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About 60 Km away from Beirut and 1050 meters above sea level, this village is characterized for its traditional Lebanese houses, its Saint Georges Church and some ancient ruins and monuments such as the olive oil presses, sarcophagi and the Joumblatt family Serail dating from the Ottoman period.

Today, the village is known among hikers and nature lovers because it is home to a beautiful guesthouse, owned and run by the Al Achkar family, a mother and her son.

Agriculture and Environment 

Six water sources surround the village and contribute to its lush green atmosphere. These are Ain el Chatawiyeh, Ain el Jadida, Ain el Qadima, Ain el Mechqer, Ain Aadas, and Ain Amer. An old oak tree characterizes its main square which is the connecting point to surrounding villages such as Maasser el Shouf and Mrosti. The village is mainly known for its olive orchards and its olive oil production.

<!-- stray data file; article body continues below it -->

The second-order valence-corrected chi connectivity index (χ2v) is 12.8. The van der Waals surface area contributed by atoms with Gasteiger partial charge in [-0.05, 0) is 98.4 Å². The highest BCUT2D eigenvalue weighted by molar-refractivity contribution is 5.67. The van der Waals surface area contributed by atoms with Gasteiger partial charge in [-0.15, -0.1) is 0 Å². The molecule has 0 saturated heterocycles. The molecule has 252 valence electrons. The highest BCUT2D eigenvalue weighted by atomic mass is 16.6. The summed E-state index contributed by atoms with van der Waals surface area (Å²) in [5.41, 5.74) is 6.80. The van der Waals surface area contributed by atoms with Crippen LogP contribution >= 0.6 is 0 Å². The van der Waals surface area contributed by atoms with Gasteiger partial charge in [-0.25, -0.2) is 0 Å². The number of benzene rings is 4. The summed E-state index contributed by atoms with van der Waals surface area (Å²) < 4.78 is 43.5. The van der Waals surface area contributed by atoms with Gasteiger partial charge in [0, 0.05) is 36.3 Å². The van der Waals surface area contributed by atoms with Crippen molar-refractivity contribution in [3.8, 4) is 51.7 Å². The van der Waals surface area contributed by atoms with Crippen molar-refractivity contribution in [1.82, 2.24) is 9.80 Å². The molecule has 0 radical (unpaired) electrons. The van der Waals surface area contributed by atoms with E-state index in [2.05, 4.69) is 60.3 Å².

Olive Orchards Khraybet el Shouf

Visiting Khraybet el Shouf

When visiting the village and sleeping over at its heavenly nested old guesthouse, ask the hosts to prepare you some the traditional dishes best known in the higher Shouf region, namely Omayshe  – a warm paste made of kishk, fine bulgur and extra virgin olive oil – and accompanied by grilled onions, a full fledged villager’s meal!

Omayshe Khraybet el Shouf